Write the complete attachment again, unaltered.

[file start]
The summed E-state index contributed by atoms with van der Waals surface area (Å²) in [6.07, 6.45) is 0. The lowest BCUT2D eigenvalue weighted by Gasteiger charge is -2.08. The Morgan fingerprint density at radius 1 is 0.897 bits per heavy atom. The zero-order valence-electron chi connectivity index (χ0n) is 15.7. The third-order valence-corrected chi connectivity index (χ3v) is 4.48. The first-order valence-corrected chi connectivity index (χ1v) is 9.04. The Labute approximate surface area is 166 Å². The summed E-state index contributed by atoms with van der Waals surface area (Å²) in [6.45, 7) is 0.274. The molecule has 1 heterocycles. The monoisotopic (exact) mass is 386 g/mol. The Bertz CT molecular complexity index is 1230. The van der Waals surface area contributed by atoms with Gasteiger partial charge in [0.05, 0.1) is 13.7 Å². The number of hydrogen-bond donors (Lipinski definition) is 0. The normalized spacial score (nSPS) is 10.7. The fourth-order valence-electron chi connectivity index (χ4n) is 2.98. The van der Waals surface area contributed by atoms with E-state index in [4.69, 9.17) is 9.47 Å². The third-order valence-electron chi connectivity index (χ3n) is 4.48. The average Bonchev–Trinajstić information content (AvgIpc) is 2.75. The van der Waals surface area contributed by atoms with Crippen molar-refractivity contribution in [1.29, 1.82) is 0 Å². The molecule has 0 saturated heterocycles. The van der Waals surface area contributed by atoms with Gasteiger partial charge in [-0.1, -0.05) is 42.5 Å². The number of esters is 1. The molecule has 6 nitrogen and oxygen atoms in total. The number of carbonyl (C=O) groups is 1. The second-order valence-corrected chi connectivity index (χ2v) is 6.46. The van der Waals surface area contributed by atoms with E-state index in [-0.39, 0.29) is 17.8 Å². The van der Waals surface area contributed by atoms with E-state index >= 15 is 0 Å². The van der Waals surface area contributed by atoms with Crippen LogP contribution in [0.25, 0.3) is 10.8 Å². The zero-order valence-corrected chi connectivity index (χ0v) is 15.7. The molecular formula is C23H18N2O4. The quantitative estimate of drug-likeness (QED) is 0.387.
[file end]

The summed E-state index contributed by atoms with van der Waals surface area (Å²) in [6.07, 6.45) is 0. The lowest BCUT2D eigenvalue weighted by Gasteiger charge is -2.08. The Morgan fingerprint density at radius 1 is 0.897 bits per heavy atom. The zero-order valence-electron chi connectivity index (χ0n) is 15.7. The third-order valence-corrected chi connectivity index (χ3v) is 4.48. The first-order valence-corrected chi connectivity index (χ1v) is 9.04. The Labute approximate surface area is 166 Å². The summed E-state index contributed by atoms with van der Waals surface area (Å²) in [6.45, 7) is 0.274. The molecule has 1 heterocycles. The monoisotopic (exact) mass is 386 g/mol. The Bertz CT molecular complexity index is 1230. The van der Waals surface area contributed by atoms with Gasteiger partial charge in [0.05, 0.1) is 13.7 Å². The number of hydrogen-bond donors (Lipinski definition) is 0. The normalized spacial score (nSPS) is 10.7. The fourth-order valence-electron chi connectivity index (χ4n) is 2.98. The van der Waals surface area contributed by atoms with E-state index in [4.69, 9.17) is 9.47 Å². The third-order valence-electron chi connectivity index (χ3n) is 4.48. The average Bonchev–Trinajstić information content (AvgIpc) is 2.75. The van der Waals surface area contributed by atoms with Crippen molar-refractivity contribution in [1.29, 1.82) is 0 Å². The molecule has 0 saturated heterocycles. The van der Waals surface area contributed by atoms with Gasteiger partial charge in [-0.1, -0.05) is 42.5 Å². The number of esters is 1. The molecule has 6 nitrogen and oxygen atoms in total. The number of carbonyl (C=O) groups is 1. The second-order valence-corrected chi connectivity index (χ2v) is 6.46. The van der Waals surface area contributed by atoms with E-state index in [-0.39, 0.29) is 17.8 Å². The van der Waals surface area contributed by atoms with E-state index >= 15 is 0 Å². The van der Waals surface area contributed by atoms with Crippen LogP contribution in [0.25, 0.3) is 10.8 Å². The zero-order valence-corrected chi connectivity index (χ0v) is 15.7. The molecular formula is C23H18N2O4. The quantitative estimate of drug-likeness (QED) is 0.387.